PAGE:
Deer Leap has stunning views across the Somerset Levels towards Glastonbury Tor and the Bristol Channel. The large field, next to the car park, provides the perfect spot for a picnic. Nearby is the pair of standing stones, spaced the distance apart a deer can leap, which give the reserve its name.
I am the Somerset Wildlife Trust voluntary manager of the Lynchcombe nature reserve. Found on the south-west facing escarpment of the Mendip Hills, the site is divided by a steep sided woodland valley - the combe. Like Deer Leap, below, this site has some of the best views in Somerset.
Draycott Sleights & Housegrounds
Draycott Sleights and Housegrounds form part of the southern slopes of the Mendip Hills. The Sleights is famous for its limestone grasslands and panoramic views. A line of beech trees, visible for miles around, provides an avenue to a dew pond. The Housegrounds is a favourite with my sons because of its overgrown, disused barn - which they call the 'Hairy House'.
Strange name for a pretty strange reserve that contains streams that disappear into large swallets, collapsed caves, old mineshafts, and bluebells that grow in the open rather than in woodland. This reserve has plenty of character.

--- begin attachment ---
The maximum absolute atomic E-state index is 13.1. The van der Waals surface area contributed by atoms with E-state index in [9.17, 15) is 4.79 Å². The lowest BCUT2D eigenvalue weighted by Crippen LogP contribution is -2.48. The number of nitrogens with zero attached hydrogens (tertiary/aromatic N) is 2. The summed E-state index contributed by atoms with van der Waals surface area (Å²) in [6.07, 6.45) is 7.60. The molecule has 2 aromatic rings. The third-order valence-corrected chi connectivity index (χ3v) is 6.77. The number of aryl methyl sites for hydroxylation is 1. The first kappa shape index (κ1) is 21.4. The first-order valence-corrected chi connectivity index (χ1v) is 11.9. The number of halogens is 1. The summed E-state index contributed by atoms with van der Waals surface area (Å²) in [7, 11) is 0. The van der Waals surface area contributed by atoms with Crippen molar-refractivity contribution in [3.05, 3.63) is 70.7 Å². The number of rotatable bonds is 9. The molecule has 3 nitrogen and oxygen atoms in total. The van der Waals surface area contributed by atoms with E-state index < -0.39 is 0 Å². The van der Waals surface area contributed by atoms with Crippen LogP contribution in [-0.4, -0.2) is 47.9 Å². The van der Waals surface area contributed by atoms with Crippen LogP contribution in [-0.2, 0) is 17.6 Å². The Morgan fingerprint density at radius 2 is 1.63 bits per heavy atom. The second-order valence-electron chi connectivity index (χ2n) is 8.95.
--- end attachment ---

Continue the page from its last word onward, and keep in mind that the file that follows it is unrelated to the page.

The car park at Black Rock has provided the starting point for many family walks across the Mendip Hills to Cheddar, or along to Velvet Bottom and Longwood.
Neighbouring Lynchcombe these fields are mainly unimproved grassland with rocky outcrops supporting limestone communities. Exposed on the Mendip scarp this reserve has fantastic views across the levels.
Small is beautiful. These fields are full of flowers, grasshoppers and crickets during spring. The lower vantage point provides opportunities for a closer view across the Levels than from up on the Mendips.
With my son we have had many visits to Chancellor's Farm to attend volunteer reserve manager meetings. However, it is usually late evening so we miss the sight of its flower meadows high on the Mendip Hills.
A series of fields stepping up from Black Rock towards Charterhouse. This grassland is rich in archaeology as well as plants.